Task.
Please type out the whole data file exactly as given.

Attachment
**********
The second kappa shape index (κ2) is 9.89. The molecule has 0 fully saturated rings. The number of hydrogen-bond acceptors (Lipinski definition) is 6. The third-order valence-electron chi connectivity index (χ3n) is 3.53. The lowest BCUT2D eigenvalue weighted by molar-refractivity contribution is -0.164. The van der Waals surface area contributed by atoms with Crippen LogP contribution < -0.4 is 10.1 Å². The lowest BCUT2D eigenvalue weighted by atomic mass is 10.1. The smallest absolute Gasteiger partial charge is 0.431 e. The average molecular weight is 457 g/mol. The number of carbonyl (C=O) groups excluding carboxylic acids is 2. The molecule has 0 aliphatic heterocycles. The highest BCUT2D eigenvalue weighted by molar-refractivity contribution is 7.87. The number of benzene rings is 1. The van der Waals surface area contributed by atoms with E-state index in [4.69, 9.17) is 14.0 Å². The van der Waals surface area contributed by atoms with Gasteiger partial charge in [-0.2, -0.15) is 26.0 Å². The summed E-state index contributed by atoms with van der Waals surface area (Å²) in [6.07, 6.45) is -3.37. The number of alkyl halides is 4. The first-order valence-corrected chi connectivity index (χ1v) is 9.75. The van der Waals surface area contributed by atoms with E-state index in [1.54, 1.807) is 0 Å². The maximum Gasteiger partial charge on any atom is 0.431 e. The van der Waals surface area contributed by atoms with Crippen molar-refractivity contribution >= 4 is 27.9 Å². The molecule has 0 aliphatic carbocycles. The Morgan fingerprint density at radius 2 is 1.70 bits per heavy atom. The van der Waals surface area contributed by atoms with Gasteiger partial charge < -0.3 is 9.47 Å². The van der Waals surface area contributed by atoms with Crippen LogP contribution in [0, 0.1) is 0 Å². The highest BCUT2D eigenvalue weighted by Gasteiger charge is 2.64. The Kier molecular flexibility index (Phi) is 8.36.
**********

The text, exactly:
The second kappa shape index (κ2) is 9.89. The molecule has 0 fully saturated rings. The number of hydrogen-bond acceptors (Lipinski definition) is 6. The third-order valence-electron chi connectivity index (χ3n) is 3.53. The lowest BCUT2D eigenvalue weighted by molar-refractivity contribution is -0.164. The van der Waals surface area contributed by atoms with Crippen LogP contribution < -0.4 is 10.1 Å². The lowest BCUT2D eigenvalue weighted by atomic mass is 10.1. The smallest absolute Gasteiger partial charge is 0.431 e. The average molecular weight is 457 g/mol. The number of carbonyl (C=O) groups excluding carboxylic acids is 2. The molecule has 0 aliphatic heterocycles. The highest BCUT2D eigenvalue weighted by molar-refractivity contribution is 7.87. The number of benzene rings is 1. The van der Waals surface area contributed by atoms with E-state index in [4.69, 9.17) is 14.0 Å². The van der Waals surface area contributed by atoms with Gasteiger partial charge in [-0.2, -0.15) is 26.0 Å². The summed E-state index contributed by atoms with van der Waals surface area (Å²) in [6.07, 6.45) is -3.37. The number of alkyl halides is 4. The first-order valence-corrected chi connectivity index (χ1v) is 9.75. The van der Waals surface area contributed by atoms with E-state index in [1.54, 1.807) is 0 Å². The maximum Gasteiger partial charge on any atom is 0.431 e. The van der Waals surface area contributed by atoms with Crippen molar-refractivity contribution >= 4 is 27.9 Å². The molecule has 0 aliphatic carbocycles. The Morgan fingerprint density at radius 2 is 1.70 bits per heavy atom. The van der Waals surface area contributed by atoms with Gasteiger partial charge < -0.3 is 9.47 Å². The van der Waals surface area contributed by atoms with Crippen LogP contribution in [0, 0.1) is 0 Å². The highest BCUT2D eigenvalue weighted by Gasteiger charge is 2.64. The Kier molecular flexibility index (Phi) is 8.36.